Portafina has been ordered by the Financial Ombudsman Service to compensate a client after a delay to his defined benefit transfer resulted in a lower transfer value.
Portafina was ordered to pay out after the Fos found Portafina had been instrumental in the delays to the transfer.
In its decision, the ombudsman clarified that the complaint was not in reference to the advice Portafina gave to transfer but on the delay and the loss caused by the drop in the cash equivalent transfer value.
The client, who the Fos called Mr W, complained to Portafina about delays in the transfer of his DB pension scheme benefits to an annuity provider, saying this caused him to lose £4,000.
Ombudsman Roy Milne found Portafina was involved from the outset in arranging the DB transfer and was aware of the deadline to keep the original CETV and what was needed to process the transfer.
He said all the information should have been requested back in September 2013 at the initial point of contact and criticised Portafina for chasing information it had already received.
Mr Milne said: “Portafina chased for information they had already received. They should have had all the information they required by mid-October.
“This would have provided two months for Portafina to research annuity options for Mr W, formulate their advice and send his transfer request to the new provider. In my view, this should have been achievable.”
Therefore, Portafina was ordered to put Mr W in the position he would be now if Portafina had not caused delays to the transfer.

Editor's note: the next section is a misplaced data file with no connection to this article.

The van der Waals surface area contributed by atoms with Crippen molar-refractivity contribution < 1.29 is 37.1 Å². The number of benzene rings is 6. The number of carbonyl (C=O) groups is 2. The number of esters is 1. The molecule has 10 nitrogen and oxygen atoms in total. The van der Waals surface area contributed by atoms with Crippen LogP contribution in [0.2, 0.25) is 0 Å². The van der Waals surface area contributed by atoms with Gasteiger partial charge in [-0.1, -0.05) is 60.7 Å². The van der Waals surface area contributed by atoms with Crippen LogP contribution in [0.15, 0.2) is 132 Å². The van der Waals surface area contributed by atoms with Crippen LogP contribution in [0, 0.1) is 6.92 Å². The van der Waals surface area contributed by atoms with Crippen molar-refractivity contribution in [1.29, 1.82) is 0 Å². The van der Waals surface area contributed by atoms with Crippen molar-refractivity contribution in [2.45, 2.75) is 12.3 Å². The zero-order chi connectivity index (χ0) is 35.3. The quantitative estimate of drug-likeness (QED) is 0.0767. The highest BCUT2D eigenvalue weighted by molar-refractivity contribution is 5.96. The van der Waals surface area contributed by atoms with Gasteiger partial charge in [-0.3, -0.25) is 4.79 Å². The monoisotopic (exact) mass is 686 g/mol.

This means he would have received the original CETV of £32,555 and would have received a higher tax free cash sum and monthly income payments.
Portafina wrote to the administrators of Mr W’s pension scheme in September 2013 requesting information about his pensions, which the scheme provided on September 17.
The scheme stated Mr W had a CETV of £32,555 which was guaranteed until December.
Portafina then went on to chase this information on two more occasions despite the scheme reiterating the information it had already sent.
Following a pension transfer analysis, Portafina contacted the scheme again to request an early retirement quotation.
The scheme replied saying early retirement was not available.
Despite this, Portafina contacted the scheme several more times to chase this information.
LV, as chosen annuity provider, eventually sent the transfer request to the scheme in March 2014 but missing paperwork caused even further delays.
Due to this the original transfer value had expired and the new calculation resulted in a CETV of £28,420, £4,000 less than before.
Mr W complained to both Portafina and the scheme about the transfer delay but Portafina said it had actively chased the scheme for outstanding information.
Portafina must also pay £250 for the distress and inconvenience.
What do you think about the issues raised by this story? Email us on firstname.lastname@example.org to let us know.